Ladin traditions in Alta Badia: customs, festivities and beliefs
Some old Ladin traditions have not been preserved as they were forgotten or got lost over the course of time.
The Ladin population is very religious. For this reason most traditions are connected to catholic festivities.
"Granara de saresc" also called "granara dal belori"
This is Palm Sunday. A great day for children as they are allowed to bring a "palm broom" made from palm and olive branches with wonderful decorative bands to church, where it is consecrated by the priest. Once at home these palm brooms are attached to the fences surrounding the homes. This custom is believed to keep disgrace from the family and to protect all those living in the house.
It does not matter how big or small the "granara" is, but it is important that it does not fall out of the hands of the child carrying it.
"Pechè" or "cufé"
At Easter the male inhabitants play "cufè" with coloured eggs: with the tip of the egg the participant hits the tip of the egg of his opponent. The person whose egg does not break also gets his opponent's egg.
The winner is the one with the most eggs. This day is called "Segra dai Üs", which means "Egg Festival".
"Jì a üs" – collecting eggs
On Easter Monday the young boys go to the girls of the village and try to get as many eggs as possible as a gift. A rule says that everyone has to get at least two eggs from the girl. 4 eggs for the boys they don't like, 6 eggs for those they love, 12 eggs for the fiancé.
This tradition is based on the fact that boiled eggs were once regarded as a delicacy – afterwards these eggs were used for the game of "pechè" and "cufé".
They play music and dance.
Santa Maria dal Ciüf Festival
On August 15th the "Santa Maria dal Ciüf" Festival (Saint Mary of the Flower) takes place. This is one of the most beautiful festivals of the year.
The female farmers bring a basket with medicinal herbs, flour, salt and flowers into church for the priest to consecrate. This basket is then kept at home and as soon as the first storm arrives the basket is burned in the fireplace.
Le ćiaval y la iarina (=the horse and the chicken)
At All Saints children receive presents and a special type of bread from their godmothers or godfathers: the boys receive bread in the shape of a horse and the girls in the shape of a chicken.
"Donacia" or "Poscignara"
On January 6th young girls dress up as "Poscignara". The Poscignara is an ugly old women who goes from house to house to chase away ghosts and the past year. They wear dark and old clothes and have a broomstick in their hand. On their back they have a basket to take away bold children. They are crookbacked, have an ugly big nose and usually only one tooth. Their voice is hoarse and their hair grey.
In the houses these women get food and drinks.
The day before the village festival the "carfuns da segra", a type of pancake, are baked. This is lots of work and since these pancakes are not made often they are very popular. Hence, the youngsters from nearby villages go to the houses to "ask" for these pancakes. In ancient times they also used to dress up and make noise with pots, bells and horns. Usually the youngsters from the nearby villages used to go to the houses where the most beautiful girls lived. Once in the house they eat the "crafuns da segra", dance and sing.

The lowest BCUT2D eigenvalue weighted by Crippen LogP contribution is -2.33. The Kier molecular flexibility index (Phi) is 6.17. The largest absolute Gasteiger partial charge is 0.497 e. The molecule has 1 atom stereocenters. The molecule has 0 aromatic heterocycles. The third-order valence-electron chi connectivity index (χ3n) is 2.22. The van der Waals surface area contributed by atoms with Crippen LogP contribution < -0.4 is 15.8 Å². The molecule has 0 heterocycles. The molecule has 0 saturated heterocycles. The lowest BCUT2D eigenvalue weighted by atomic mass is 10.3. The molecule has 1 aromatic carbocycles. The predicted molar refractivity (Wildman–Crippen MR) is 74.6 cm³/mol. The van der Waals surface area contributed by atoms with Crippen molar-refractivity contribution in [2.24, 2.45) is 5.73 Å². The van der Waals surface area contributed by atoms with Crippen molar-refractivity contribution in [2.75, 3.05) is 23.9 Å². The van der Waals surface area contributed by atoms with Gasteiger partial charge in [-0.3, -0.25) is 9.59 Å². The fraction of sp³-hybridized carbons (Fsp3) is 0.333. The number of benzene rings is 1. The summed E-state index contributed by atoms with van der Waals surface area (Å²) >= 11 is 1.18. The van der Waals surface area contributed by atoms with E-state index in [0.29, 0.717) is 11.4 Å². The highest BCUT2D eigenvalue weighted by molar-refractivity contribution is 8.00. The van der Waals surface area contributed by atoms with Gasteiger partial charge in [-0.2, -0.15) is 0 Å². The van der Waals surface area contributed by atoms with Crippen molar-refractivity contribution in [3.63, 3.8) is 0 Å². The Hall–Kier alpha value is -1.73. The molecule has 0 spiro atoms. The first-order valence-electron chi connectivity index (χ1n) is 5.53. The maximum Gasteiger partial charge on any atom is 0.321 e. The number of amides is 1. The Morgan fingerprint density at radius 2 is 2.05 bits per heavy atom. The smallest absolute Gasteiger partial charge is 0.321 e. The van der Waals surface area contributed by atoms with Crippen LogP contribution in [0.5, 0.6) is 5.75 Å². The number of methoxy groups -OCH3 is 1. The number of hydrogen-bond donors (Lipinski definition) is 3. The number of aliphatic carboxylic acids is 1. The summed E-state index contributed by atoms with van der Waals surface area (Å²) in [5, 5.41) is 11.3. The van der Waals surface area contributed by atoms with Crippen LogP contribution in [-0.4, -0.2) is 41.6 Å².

Some wedding traditions
"Fortaies" is a pastry made out of egg, milk and flour in the shape of a spiral and covered with powder sugar. These treats are put on the table on the evening the groom enters the house of the bride for the wedding preparations. According to the tradition friends of the groom, the neighbours or others who are interested in the girl come and steal the "Fortaies".
"Parada" & "fà la sarada"
"Parades" are organised on the wedding day in order to block off the way to the church. Often, the groom, his love stories and other mad stories about him are the central theme of these parades. They try to convince the bride that she has made the wrong choice. The maid of honour of the bride has to pay in order to free the way to church. A wedding with "parades" is a great experience that nobody should miss out on. The "parades" are not taken seriously, it's comedies and jokes organised by friends.
The first "parade" is paid for by the bride, the next parades are paid for by the maid of honour.
Hats with feathers
A wedding is a great occasion to get to know and/or find a partner. In order to avoid misunderstandings there are clear signs for recognising who is married and who is not. All wedding guests receive a flower to be attached to the button hole. Those who are married will attach it to the right and the unmarried guests to the left. Furthermore, unmarried men attach long coloured feathers to their hat.
"Barbücia" & "ćiora müla"
"Barbücia" is a piece of green coloured wool in the shape of a heart. This is sold to the eldest unmarried brothers of the bridal couple.
"Ciora müla" is the goat which is sold to the eldest brother of the bride. The "Barbücia" and the "ciora müla" are sold by young boys from the village who dress up. It's no honour at all to have to buy these. You are then recognised as "müt vedl" (= "unmarried man") "müta vedla" (= "unmarried women") by everyone.
"Tò la nöcia" or "rubè la nöcia"
It's a tradition that the friends of the bridal couple steal the bride during the wedding party. They bring her to nearby bars for drinking, dancing and singing. In the meantime the groom and the other guests wait for the wedding witness of the bride to bring her back. In order to be able to take the bride he has to find her and pay the bill, hence the drinks of the entire party in the bar.